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Twitter introduces new guidelines for political advertising


Sheryl Sandberg, Facebook’s chief operating officer, and Jack Dorsey, Twitter’s chief executive officer, will be on Capitol Hill for a Senate Intelligence Committee hearing on the use of social media platforms by foreign influence on Capitol Hill September 5, 2018 in Washington , DC, sworn in.

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Twitter set out details of its new policy advertising policy weeks after its CEO Jack Dorsey announced on Twitter that the platform would no longer allow these ads.

But even if the company wanted to clarify how the policy will develop, some big questions remain unanswered.

The new changes to Twitter will ban the promotion of political content and ads of any kind by political figures such as candidates, political parties and government officials worldwide. It will also regulate what are known as “cause-based” ads, which are restricted in terms of targeted advertising and require a certification process. The new policy will come into effect on November 22nd.

The new directive comes amid a major debate about whether large technology platforms should allow political ads on their websites. After Twitter denounced the practice in late October, Facebook stuck to its controversial policy of allowing political ads with misleading information. Meanwhile, Google has largely remained silent in the skirmish, but both Google and Facebook have reportedly considered changes under pressure. The conversation has raised concerns about the ability of political actors to use the tech companies as a channel for micro-targeting news to narrow down segments and influence election results.

Twitter says it defines political advertising as referring to “a candidate, political party, elected or appointed government official, election, referendum, electoral measure, piece of legislation, ordinance, policy, or court outcome”. Ads asking for votes or financial support will be banned. The policy also prohibits advocacy for or against any of these types of political content that is prohibited by the policy.

The policy prohibits advertisements of any kind from any candidate, political party, or government official being elected or appointed. The United States also bans ads from PACs and SuperPACs, as well as 501 (c) (4) or tax-exempt welfare organizations.

In a call on Friday with Vijaya Gadde, Twitter’s legal, policy and trust and security chief, and Del Harvey, vice president of trust and security, they admitted that the new policy would be somewhat fluid.

“We’re moving very fast here because we think the timing is urgent,” said Gadde, adding that elections are coming up. “We are also prepared that we are going to make some mistakes and we need to learn and improve these policies over time.”

Limitations on Targeting Reason-Based Ads

While several political advertising experts disagree with Twitter’s approach of banning political advertising altogether, a measure that many believe will help incumbent candidates against challengers, they also say that micro-targeting often does the is the true source of damage from digital political advertising. Twitter’s new policy will limit micro-targeting, in line with suggestions from many researchers.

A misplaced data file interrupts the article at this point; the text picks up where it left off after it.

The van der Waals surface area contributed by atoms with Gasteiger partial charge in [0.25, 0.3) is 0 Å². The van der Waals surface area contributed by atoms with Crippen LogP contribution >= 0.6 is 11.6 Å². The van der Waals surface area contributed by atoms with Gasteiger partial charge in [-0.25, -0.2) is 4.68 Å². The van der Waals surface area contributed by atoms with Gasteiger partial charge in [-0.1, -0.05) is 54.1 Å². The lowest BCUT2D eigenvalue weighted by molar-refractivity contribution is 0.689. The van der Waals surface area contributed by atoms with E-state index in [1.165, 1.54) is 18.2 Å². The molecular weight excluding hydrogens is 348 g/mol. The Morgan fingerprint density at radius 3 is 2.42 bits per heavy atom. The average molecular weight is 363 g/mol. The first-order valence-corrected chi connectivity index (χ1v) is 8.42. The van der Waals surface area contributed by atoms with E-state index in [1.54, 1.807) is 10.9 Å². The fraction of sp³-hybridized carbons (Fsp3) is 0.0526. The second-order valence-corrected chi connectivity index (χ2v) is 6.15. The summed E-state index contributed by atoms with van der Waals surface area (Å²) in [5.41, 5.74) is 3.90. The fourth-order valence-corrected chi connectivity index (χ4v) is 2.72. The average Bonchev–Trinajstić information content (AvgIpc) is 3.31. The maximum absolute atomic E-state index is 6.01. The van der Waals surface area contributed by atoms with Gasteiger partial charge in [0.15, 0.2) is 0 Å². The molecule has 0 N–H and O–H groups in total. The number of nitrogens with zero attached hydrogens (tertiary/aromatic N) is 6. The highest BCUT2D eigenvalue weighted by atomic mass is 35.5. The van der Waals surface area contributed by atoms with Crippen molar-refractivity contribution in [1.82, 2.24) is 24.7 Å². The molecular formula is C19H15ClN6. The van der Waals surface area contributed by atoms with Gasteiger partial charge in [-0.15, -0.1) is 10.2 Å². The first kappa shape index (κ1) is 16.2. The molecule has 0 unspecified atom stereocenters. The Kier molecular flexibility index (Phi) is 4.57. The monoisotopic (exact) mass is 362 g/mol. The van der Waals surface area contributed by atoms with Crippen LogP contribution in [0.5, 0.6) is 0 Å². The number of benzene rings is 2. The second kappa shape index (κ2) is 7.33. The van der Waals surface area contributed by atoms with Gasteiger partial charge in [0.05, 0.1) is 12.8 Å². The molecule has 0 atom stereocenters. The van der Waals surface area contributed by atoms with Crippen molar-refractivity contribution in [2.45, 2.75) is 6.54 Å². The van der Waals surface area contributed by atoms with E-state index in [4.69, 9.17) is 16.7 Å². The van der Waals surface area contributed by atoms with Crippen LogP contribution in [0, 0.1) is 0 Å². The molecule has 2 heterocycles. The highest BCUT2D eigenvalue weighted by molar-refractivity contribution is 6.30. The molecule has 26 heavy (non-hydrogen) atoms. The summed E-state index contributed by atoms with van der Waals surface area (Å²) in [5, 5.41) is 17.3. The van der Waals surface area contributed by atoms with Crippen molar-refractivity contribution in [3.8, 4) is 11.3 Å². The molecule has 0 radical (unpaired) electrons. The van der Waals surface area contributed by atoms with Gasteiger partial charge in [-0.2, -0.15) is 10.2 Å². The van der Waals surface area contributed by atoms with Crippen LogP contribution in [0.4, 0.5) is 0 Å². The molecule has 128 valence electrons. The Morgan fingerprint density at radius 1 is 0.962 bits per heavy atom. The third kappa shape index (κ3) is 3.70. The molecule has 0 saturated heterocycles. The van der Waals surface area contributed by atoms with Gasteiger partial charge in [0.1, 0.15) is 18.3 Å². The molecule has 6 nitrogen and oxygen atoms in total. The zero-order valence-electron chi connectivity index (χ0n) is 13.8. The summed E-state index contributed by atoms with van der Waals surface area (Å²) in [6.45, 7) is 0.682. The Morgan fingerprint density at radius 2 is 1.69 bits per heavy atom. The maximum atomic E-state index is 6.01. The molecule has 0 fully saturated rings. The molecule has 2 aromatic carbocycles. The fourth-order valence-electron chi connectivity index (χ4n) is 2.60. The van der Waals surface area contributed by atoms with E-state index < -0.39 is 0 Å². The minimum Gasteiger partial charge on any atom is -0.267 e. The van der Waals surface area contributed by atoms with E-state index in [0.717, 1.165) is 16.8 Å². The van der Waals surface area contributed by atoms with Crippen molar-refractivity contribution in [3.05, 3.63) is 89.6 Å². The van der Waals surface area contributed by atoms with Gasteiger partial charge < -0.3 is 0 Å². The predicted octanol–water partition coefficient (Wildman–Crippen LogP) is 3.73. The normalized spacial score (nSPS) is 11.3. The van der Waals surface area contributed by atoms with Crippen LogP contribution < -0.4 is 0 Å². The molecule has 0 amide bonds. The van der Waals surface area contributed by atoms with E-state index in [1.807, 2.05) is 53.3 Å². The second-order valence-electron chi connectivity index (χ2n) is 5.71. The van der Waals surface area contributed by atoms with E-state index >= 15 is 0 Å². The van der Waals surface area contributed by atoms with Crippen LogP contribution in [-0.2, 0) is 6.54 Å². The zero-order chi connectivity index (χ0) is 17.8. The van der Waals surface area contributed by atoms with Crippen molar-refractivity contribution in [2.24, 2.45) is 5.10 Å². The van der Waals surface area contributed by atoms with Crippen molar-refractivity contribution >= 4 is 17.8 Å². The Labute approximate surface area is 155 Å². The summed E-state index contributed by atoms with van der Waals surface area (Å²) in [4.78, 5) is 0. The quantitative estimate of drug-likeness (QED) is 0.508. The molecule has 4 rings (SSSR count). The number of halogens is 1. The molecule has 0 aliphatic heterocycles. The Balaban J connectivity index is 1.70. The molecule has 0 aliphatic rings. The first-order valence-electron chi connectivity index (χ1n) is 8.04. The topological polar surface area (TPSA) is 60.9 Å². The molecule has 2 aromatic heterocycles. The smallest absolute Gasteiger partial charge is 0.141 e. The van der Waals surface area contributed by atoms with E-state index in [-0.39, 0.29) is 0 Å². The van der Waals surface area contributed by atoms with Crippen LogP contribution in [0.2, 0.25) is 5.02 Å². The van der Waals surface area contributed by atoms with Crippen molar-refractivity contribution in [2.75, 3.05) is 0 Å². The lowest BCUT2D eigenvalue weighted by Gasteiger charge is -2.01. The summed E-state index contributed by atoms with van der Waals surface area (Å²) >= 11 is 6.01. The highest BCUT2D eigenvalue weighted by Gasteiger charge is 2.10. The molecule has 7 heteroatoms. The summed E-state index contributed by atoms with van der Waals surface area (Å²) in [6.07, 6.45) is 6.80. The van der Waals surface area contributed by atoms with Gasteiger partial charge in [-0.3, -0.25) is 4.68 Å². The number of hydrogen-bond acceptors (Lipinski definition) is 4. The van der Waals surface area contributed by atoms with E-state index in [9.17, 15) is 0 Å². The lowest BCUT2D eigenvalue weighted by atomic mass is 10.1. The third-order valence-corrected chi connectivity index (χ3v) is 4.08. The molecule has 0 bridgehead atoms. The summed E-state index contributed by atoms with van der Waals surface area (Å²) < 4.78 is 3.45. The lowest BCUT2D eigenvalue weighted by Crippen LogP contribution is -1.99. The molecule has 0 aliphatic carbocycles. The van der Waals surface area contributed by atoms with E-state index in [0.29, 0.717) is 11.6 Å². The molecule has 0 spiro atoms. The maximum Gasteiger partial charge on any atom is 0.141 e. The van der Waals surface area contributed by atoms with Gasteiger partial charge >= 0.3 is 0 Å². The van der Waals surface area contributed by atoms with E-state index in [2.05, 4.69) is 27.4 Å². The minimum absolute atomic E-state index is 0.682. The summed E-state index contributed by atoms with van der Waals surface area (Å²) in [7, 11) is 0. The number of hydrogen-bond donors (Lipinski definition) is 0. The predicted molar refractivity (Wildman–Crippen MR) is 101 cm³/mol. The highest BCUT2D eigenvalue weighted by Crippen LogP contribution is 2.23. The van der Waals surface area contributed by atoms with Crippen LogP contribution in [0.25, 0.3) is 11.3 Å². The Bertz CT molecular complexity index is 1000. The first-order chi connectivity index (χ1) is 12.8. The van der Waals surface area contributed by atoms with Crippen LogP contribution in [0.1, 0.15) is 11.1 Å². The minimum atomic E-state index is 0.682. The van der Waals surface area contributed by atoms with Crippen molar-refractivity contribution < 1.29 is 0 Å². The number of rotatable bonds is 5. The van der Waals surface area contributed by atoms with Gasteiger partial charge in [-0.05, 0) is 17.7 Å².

Micro-targeting means “serving ads or content in these tightly divided segments, personalizing them, and exploiting vulnerabilities,” Rutgers Law School professor Ellen Goodman previously told CNBC. Twitter’s new policy states that cause-based ads cannot be targeted by zip code or tailored audiences, and cannot contain terms associated with banned advertisers or political content or affiliations.

With its new rules for cause-based advertising, Twitter could face similar problems as Facebook. Environmental Responsibility or Social Justice. “Twitter has an in-place certification process for advertisers who want to run ads related to candidates, elections, and specific laws.

When asked if Twitter would take action on advertisements with false information, Harvey said the company had often had public conversations about false posts on Twitter. Because it is an open platform, people can be held accountable by other users. Twitter is trying to avoid isolating those conversations on specific topics, she added.

It is unclear whether Twitter would post a list of categories that would be considered “caused advertising”.

Exceptions for news publishers

Twitter’s new policy includes a tight caveat for news publishers who are already exempt from the company’s ad serving policy. Publishers can advertise based on fact-based reports, but they cannot buy ads that advocate or oppose a political candidate or other prohibited topic. For example, publishers are not allowed to post a political recommendation as an advertisement.

Publishers must already meet Twitter’s criteria to be exempt, Harvey said on a call with reporters. For example, state media are already banned from advertising on Twitter. In order to meet Twitter’s exception criteria under its policy for ads on issues, US publishers must receive at least 200,000 unique visitors per month, must not be primarily user-generated and, among other things, not address a single issue.

According to its own policy, Twitter will be forced to walk a fine line when it comes to determining what is fact-based reporting rather than advocacy. The company has been the target of conservative lawmakers who claimed the company’s approach to content moderation was influenced by political bias. Twitter’s decisions about which ad publishers may be placed and who may place them are scrutinized equally by its users and the legislature.


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